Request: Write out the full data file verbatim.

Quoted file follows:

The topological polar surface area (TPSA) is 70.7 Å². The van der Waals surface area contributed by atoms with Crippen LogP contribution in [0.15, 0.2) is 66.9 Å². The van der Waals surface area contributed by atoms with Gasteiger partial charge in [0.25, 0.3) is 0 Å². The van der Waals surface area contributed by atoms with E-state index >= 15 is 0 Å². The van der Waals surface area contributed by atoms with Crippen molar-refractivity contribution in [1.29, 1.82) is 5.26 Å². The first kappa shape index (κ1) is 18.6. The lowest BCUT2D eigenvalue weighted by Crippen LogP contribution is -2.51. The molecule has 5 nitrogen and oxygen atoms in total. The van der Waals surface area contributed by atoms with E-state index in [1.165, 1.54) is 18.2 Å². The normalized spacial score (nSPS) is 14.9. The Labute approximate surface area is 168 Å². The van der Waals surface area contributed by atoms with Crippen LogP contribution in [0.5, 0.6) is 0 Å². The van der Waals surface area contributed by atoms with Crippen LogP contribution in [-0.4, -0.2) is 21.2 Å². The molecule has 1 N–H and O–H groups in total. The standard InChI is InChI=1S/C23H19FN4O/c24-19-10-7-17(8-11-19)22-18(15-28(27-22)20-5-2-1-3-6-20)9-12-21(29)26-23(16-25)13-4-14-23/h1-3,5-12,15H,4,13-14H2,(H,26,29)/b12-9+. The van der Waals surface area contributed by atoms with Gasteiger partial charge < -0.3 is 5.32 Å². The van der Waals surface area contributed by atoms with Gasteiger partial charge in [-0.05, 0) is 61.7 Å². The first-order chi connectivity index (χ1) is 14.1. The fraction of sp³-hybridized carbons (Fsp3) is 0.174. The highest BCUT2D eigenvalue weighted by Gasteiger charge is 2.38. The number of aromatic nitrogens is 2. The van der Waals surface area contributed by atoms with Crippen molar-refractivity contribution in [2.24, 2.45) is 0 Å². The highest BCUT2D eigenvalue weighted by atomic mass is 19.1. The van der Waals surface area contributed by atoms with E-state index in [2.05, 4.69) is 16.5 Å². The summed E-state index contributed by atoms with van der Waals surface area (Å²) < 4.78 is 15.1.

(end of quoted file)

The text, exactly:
The topological polar surface area (TPSA) is 70.7 Å². The van der Waals surface area contributed by atoms with Crippen LogP contribution in [0.15, 0.2) is 66.9 Å². The van der Waals surface area contributed by atoms with Gasteiger partial charge in [0.25, 0.3) is 0 Å². The van der Waals surface area contributed by atoms with E-state index >= 15 is 0 Å². The van der Waals surface area contributed by atoms with Crippen molar-refractivity contribution in [1.29, 1.82) is 5.26 Å². The first kappa shape index (κ1) is 18.6. The lowest BCUT2D eigenvalue weighted by Crippen LogP contribution is -2.51. The molecule has 5 nitrogen and oxygen atoms in total. The van der Waals surface area contributed by atoms with E-state index in [1.165, 1.54) is 18.2 Å². The normalized spacial score (nSPS) is 14.9. The Labute approximate surface area is 168 Å². The van der Waals surface area contributed by atoms with Crippen LogP contribution in [0.5, 0.6) is 0 Å². The van der Waals surface area contributed by atoms with Crippen LogP contribution in [-0.4, -0.2) is 21.2 Å². The molecule has 1 N–H and O–H groups in total. The standard InChI is InChI=1S/C23H19FN4O/c24-19-10-7-17(8-11-19)22-18(15-28(27-22)20-5-2-1-3-6-20)9-12-21(29)26-23(16-25)13-4-14-23/h1-3,5-12,15H,4,13-14H2,(H,26,29)/b12-9+. The van der Waals surface area contributed by atoms with Gasteiger partial charge < -0.3 is 5.32 Å². The van der Waals surface area contributed by atoms with Gasteiger partial charge in [-0.05, 0) is 61.7 Å². The first-order chi connectivity index (χ1) is 14.1. The fraction of sp³-hybridized carbons (Fsp3) is 0.174. The highest BCUT2D eigenvalue weighted by Gasteiger charge is 2.38. The number of aromatic nitrogens is 2. The van der Waals surface area contributed by atoms with Crippen molar-refractivity contribution in [2.24, 2.45) is 0 Å². The highest BCUT2D eigenvalue weighted by atomic mass is 19.1. The van der Waals surface area contributed by atoms with E-state index in [2.05, 4.69) is 16.5 Å². The summed E-state index contributed by atoms with van der Waals surface area (Å²) < 4.78 is 15.1.